This Junior College Basketball Star Was Discovered at a Pickup Game

Arthur Dukes Jr. played in pickup basketball games whenever he could, which is why he showed up for an open-gym session at Public School 92 in Harlem one evening last year. At 21, he was living at home in a two-bedroom apartment with his parents and seven siblings while working as a security guard at a shoe store.

His college ball aspirations had fizzled, and he was taking a break from school altogether after failing to make a go of it at three different institutions.

That night, however, he was approached by Paris Underwood, a local teacher who saw that he had raw talent. “Give that number a call,” Mr. Underwood told him, as he handed him a business card.

On it was the name of Jarrett Lockhart, head coach of the men’s basketball team at LaGuardia Community College in Long Island City, Queens.

One year later, Mr. Dukes is captain of LaGuardia’s team and the leading scorer among all players in Division III of the National Junior College Athletic Association. He’s averaging 31.2 points per game for the regular season, which ends this weekend.

“I have always known that basketball was going to be my only ticket out,” said Mr. Dukes, now 22.

In his first game for LaGuardia, against Borough of Manhattan Community College, Mr. Dukes scored 27 points. He had 50 points when his team lost in a 97-93 heartbreaker to Kingsborough Community College in Brooklyn. That was one of two games in which Mr. Dukes, a point guard, has scored 50 points. “Pretty quickly I realized, OK, this is your go-to guy,” Mr. Lockhart said. “He’s one of the hardest workers that I’ve ever coached.”

The season has not been perfect for the Red Hawks of LaGuardia Community College, a part of the City University of New York system.

Despite Mr. Dukes’s efforts, LaGuardia’s record is four wins and 17 losses, a reflection of the challenges faced by Division III “JUCO” programs — essentially the lowest level of competitive college sports. They are not allowed to provide athletic scholarships and comprise players juggling classes, jobs, housing costs and family responsibilities.

But the season has nonetheless been a triumph for a school that for years did not have a basketball team and for a player who thought his college dreams had been dashed by the coronavirus pandemic, an addiction to over-the-counter pills and the grind of financial stress. For a brief period in the middle of the season, Mr. Dukes and his girlfriend found themselves evicted from a room she was renting and ended up in rent-by-the night rooms that lacked heat and basic amenities.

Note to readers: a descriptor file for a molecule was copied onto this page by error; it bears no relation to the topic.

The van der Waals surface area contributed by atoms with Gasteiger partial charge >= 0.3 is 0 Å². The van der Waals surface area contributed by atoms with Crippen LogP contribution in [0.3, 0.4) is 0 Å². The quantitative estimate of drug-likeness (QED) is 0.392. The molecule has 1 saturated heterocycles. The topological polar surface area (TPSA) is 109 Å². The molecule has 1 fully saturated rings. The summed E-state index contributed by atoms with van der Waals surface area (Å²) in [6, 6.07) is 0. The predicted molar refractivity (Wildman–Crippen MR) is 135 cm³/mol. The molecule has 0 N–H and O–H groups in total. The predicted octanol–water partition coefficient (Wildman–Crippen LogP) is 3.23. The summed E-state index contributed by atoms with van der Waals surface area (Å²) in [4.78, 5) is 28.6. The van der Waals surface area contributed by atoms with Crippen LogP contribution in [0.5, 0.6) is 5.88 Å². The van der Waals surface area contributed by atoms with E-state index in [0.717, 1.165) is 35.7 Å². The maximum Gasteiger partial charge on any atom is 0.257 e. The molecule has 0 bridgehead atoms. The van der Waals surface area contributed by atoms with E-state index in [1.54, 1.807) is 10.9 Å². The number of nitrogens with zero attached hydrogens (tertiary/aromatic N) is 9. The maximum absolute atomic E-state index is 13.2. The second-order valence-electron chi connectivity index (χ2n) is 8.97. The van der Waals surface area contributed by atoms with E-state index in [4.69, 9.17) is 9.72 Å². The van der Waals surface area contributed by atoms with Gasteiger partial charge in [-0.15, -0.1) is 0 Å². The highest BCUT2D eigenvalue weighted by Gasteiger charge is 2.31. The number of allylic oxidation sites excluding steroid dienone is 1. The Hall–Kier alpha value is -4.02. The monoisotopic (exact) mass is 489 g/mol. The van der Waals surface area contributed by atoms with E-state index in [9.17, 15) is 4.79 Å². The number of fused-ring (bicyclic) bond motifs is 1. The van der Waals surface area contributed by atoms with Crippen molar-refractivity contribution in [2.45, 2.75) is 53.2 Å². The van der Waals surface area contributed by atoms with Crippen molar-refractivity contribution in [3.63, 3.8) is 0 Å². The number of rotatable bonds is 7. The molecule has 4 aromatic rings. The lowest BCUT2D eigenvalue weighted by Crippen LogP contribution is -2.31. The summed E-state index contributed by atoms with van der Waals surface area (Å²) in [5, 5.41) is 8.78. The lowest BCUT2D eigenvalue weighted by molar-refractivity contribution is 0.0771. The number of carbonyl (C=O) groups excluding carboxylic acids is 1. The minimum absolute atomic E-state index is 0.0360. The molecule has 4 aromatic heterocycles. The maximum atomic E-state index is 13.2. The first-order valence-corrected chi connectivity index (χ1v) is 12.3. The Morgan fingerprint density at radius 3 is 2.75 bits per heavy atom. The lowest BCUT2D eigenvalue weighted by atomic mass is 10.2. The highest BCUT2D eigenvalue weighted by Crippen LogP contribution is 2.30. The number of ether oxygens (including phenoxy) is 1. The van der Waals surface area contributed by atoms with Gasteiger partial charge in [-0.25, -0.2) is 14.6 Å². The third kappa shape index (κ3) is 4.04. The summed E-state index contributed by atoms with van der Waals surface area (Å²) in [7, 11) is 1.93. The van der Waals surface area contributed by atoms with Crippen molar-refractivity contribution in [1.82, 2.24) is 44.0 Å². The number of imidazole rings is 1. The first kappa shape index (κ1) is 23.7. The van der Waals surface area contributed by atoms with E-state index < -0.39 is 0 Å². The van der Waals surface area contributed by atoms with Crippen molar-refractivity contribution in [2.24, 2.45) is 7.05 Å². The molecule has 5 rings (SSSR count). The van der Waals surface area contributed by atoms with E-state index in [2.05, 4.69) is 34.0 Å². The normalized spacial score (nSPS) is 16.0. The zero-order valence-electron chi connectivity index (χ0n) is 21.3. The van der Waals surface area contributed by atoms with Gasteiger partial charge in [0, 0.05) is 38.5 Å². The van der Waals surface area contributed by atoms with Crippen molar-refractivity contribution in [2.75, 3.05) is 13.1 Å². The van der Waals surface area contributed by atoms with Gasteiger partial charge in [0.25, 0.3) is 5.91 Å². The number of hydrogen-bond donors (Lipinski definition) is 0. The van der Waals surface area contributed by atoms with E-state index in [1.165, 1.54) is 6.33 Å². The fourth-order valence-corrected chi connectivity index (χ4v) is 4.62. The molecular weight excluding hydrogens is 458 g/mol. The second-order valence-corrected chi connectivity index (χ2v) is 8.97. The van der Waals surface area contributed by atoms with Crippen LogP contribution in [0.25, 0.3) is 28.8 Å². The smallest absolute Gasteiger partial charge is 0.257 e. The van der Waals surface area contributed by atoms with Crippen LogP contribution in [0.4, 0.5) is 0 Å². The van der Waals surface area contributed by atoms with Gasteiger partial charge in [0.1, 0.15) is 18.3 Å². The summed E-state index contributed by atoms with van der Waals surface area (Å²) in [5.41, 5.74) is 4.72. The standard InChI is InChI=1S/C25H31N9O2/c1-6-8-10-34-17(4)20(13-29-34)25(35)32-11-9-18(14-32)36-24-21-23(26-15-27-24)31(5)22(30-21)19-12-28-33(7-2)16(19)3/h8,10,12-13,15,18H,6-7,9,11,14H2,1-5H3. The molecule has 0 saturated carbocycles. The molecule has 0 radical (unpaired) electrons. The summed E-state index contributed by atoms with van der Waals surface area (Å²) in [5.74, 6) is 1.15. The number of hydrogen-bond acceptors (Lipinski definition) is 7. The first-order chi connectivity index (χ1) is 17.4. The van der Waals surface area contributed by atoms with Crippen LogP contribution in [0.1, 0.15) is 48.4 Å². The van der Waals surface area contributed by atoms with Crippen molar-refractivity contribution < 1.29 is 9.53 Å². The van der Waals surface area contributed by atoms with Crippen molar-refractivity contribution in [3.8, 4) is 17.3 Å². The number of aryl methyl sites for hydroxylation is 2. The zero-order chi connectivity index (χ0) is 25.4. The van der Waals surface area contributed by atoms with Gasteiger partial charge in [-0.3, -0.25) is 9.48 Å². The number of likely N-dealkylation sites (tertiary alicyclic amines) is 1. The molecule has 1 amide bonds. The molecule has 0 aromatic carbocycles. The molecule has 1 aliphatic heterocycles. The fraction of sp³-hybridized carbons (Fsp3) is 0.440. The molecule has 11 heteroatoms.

Now Mr. Dukes, who after this season will have two more years of college-playing eligibility, is being recruited by Division II universities that could provide him with scholarships and a path to a four-year college degree, his coach said.

Andy Walker, LaGuardia’s director of athletics and recreation, a former N.B.A. player and Division I head coach, said Mr. Dukes’s success points to the opportunities that athletics can provide. “Here is a young man who is rising from the ashes and having his unrecognized talent come to the surface,” he said.

“This is the promise of community college,” Mr. Walker continued. “It gives you a fresh start to reimagine your future and create your new narrative.”

Mr. Dukes showed a talent for basketball from a young age, said his father, Arthur Dukes Sr., who took young Arthur and his siblings jogging in Riverbank State Park and to community courts and gyms. “I just wanted him to be able to take a banging and get back up, because he’s small,” he said. (The younger Mr. Dukes is about 5-foot-9. “Plays much bigger than his height,” Mr. Lockhart said.)

For four years, before he found LaGuardia, the younger Mr. Dukes did whatever he could to be connected to basketball, but it was a series of false starts. In 2019, he graduated from Thurgood Marshall Academy for Learning and Social Change, a high school in Harlem, and was recruited to play basketball at Mohawk Valley Community College, in Utica. He did not get much playing time, and the school year was interrupted by the pandemic. Mr. Dukes returned home.

He transferred to the University of Kansas, intending to try out as a walk-on for the school’s basketball team, which is highly ranked in the N.C.A.A.’s Division I — a long shot for Mr. Dukes even under the best conditions. With financial aid, he enrolled and traveled the farthest he had ever from New York. On the taxi ride from the airport to the dorm, the driver accused him of trying to steal money and called the police, Mr. Dukes said. “The cops were gentlemen, and actually helped me,” he said, but it was an inauspicious introduction to his new community. When he learned that because of the pandemic the basketball team would not be holding walk-on tryouts after all, Mr. Dukes left after a semester.